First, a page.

Whether you’re an adult or a kiddo, worries can creep up on you and sometimes feel overwhelming. The American Academy of Pediatrics recently shared their concern for children’s mental health, citing a national emergency. If you’re wondering how to help your kids take control of their big feelings, try making your own Worry Monster Box! It’s an awesome craft to use at home or in the classroom to build healthy coping strategies.
What is a Worry Monster Box? How does it work? The Worry Monster Box is a simple craft you can make with your kids. Once you’ve created the box, anyone can use it as a physical way to help put worries aside. Encourage kids to write or draw their worries on a piece of paper and then drop them inside the worry monster’s mouth, so they don’t have to carry their stress around with them. When kids write down or draw their worries, they are naming and containing the concern, which then makes it feel more manageable. They can choose whether they want to talk about what they put in the box – they are in control of their worries!
Here’s what you need to get started:
- An empty box (tissue box)
- Pipe cleaners
- Construction or tissue paper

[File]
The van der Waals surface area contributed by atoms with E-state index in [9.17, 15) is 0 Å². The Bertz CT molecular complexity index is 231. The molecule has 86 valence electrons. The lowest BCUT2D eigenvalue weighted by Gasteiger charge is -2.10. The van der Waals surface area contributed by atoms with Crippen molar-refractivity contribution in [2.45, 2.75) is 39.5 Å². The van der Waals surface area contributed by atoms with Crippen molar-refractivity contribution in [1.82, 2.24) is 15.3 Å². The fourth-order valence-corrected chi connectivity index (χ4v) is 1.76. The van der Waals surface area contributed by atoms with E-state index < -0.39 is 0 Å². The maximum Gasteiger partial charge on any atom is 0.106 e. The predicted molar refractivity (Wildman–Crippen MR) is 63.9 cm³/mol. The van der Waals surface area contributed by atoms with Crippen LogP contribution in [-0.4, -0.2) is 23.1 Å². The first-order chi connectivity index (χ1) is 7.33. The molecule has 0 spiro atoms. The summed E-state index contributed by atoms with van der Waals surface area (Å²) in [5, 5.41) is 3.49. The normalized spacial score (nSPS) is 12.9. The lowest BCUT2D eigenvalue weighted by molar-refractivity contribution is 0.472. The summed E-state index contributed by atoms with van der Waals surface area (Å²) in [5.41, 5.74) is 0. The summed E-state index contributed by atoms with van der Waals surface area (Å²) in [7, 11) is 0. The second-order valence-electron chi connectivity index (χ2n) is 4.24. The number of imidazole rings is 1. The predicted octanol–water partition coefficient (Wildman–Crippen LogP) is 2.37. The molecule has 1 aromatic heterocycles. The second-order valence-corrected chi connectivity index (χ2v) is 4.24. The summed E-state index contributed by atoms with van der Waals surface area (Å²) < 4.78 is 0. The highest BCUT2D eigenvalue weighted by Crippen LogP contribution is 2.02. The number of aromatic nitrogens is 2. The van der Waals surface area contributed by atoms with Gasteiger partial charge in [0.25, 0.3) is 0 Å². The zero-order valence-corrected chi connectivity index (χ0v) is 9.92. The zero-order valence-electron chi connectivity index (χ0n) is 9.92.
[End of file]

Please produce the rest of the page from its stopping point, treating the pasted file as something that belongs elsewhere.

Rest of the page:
- Googly eyes
- Pom-pom balls
- Glue or tape
How to create your own Worry Monster Box:
- Start with your empty tissue box and make sure to clear out the opening to use as your monster’s mouth!
- Wrap your tissue box in tissue paper or construction paper and tape it down to the box, like you’re wrapping a gift!
- Use the remaining pieces to decorate your monster and bring it to life! You can use ribbons as hair, cover the box in puff ball polka dots, or give it multiple googly eyes.
- Don’t forget to create some monster teeth with the construction paper so your monster can eat the worries it gets.
Creating a Worry Monster Box with your kids is an opportunity to develop critical coping skills and to build mindfulness into their daily routine. Encourage kids to use the box as a tool to help cope with big feelings. Once you get comfortable with the new routine, it’s a great way to discuss together what else you can do to “put the worries away.” Remind your child that worry is a feeling that comes and goes and talking about it can help.
If the box doesn’t always work or you’re looking for other ways to help them identify and cope with feelings, you might also like: